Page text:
The Randall Museum in San Francisco hosts a large HO-scale model train layout. Created by the Golden Gate Model Railroad Club starting in 1961, the layout was donated to the Museum in 2015. Since then I have started automatizing trains running on the layout. I am also the de-facto layout maintainer. This blog describes various updates on the Randall project and I maintain a separate blog for all my electronics not directly related to Randall.
2019-03-09 - RDC ATSF & Branchline, continuedCategory Randall
Still having some small trouble running RDC ATSF on the Branchline. Two weeks ago I fixed a turnout issue and thought that would be the last of it. Now we have a dead spot, and I’m trying to address that.
RDC ATSF on the dead spot on the Branchline
Looking at it more closely, the track feeder is on the right; next to it on the left is a small 2 inch piece of track then the turnout. Power for the turnout rails comes from the track attached to it.
The problem is with the joiner, or rather the lack of it. It looks like there was one, but all I can see is a tiny gap in the track.
A quick test showed that it’s the outside rail that has a bad connection and the inside rail (common) was fine.
Working on this part of the layout was challenging. It’s too far to work from the fascia, and there’s an access hole next to it that is quite narrow so here I am soldering at arms’ length, it’s difficult to get close to the track, and I can’t see what I was doing from that angle since I had to solder the rail on the side away from me.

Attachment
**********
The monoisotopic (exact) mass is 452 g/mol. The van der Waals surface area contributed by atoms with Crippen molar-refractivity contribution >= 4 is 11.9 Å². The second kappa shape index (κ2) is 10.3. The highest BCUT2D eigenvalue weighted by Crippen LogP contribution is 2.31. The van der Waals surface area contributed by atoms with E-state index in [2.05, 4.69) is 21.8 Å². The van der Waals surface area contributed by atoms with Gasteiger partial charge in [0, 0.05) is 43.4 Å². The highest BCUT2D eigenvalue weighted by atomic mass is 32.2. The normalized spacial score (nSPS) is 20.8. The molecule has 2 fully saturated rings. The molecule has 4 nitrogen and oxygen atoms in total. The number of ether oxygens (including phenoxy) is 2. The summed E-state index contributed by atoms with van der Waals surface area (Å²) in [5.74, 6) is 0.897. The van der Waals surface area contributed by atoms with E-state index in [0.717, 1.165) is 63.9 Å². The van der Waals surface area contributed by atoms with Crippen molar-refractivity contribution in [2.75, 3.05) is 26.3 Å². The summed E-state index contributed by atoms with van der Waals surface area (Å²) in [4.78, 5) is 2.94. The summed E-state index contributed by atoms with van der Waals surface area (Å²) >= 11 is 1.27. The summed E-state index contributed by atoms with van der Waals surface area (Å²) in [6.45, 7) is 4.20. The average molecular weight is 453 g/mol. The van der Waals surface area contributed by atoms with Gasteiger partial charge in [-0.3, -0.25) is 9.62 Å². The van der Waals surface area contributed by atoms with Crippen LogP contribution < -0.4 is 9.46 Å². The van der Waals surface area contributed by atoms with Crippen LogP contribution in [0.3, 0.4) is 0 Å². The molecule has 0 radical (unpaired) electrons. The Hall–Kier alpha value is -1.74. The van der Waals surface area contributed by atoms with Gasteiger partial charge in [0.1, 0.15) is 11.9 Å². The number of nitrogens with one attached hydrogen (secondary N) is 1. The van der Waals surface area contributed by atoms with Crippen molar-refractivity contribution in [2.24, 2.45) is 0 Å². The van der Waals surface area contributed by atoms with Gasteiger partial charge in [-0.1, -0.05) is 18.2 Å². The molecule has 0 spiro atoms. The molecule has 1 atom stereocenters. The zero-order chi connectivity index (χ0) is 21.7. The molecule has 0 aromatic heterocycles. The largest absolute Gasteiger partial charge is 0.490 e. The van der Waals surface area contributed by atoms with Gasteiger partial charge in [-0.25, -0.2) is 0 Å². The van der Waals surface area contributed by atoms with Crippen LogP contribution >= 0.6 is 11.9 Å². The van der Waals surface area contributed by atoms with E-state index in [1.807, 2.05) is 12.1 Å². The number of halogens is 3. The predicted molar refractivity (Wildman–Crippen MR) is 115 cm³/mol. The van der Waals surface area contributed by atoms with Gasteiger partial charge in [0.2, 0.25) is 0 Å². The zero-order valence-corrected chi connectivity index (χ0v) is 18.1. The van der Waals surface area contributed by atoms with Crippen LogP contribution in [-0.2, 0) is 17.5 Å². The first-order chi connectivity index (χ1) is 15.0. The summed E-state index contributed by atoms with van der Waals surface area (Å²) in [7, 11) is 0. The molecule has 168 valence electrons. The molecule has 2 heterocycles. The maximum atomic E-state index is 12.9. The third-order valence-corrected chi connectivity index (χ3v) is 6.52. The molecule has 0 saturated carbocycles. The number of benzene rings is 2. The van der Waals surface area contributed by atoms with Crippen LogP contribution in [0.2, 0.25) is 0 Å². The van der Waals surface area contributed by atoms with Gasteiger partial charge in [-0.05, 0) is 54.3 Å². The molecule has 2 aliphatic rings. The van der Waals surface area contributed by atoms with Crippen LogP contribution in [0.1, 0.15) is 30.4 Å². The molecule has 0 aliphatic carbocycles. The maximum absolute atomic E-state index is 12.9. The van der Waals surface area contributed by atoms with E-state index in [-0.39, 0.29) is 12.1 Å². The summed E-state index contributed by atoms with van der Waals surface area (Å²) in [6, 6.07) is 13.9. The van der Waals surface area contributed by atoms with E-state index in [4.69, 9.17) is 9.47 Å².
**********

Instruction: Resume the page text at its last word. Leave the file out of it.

Eventually I got the work done. At first it did seem fine but taking a closer picture later from the other side showed that I may not have gotten a good connection on one side of the joint:
That solder doesn’t look good on the right side. It did work on the spot and for the next few days, and then I started having a dead spot again. So now I need to go back to it and finish the job properly. I think using a bond wire should be more reliable than trying to solder on the obviously oxidized rail.
That fix didn’t last very long and the automation stopped due to lack of connectivity a day later, so in the evening I went back at it, this time using a little mirror to (vaguely) see what I was doing:
And now the RDC is working yet again.
I will have to look at some weathering to make the shiny solder a tad less obvious. Or time will take care of it.
Should I be worried that all the rail joiners look rusty? Since this work seems to date from 1991, they are not even 20 year old...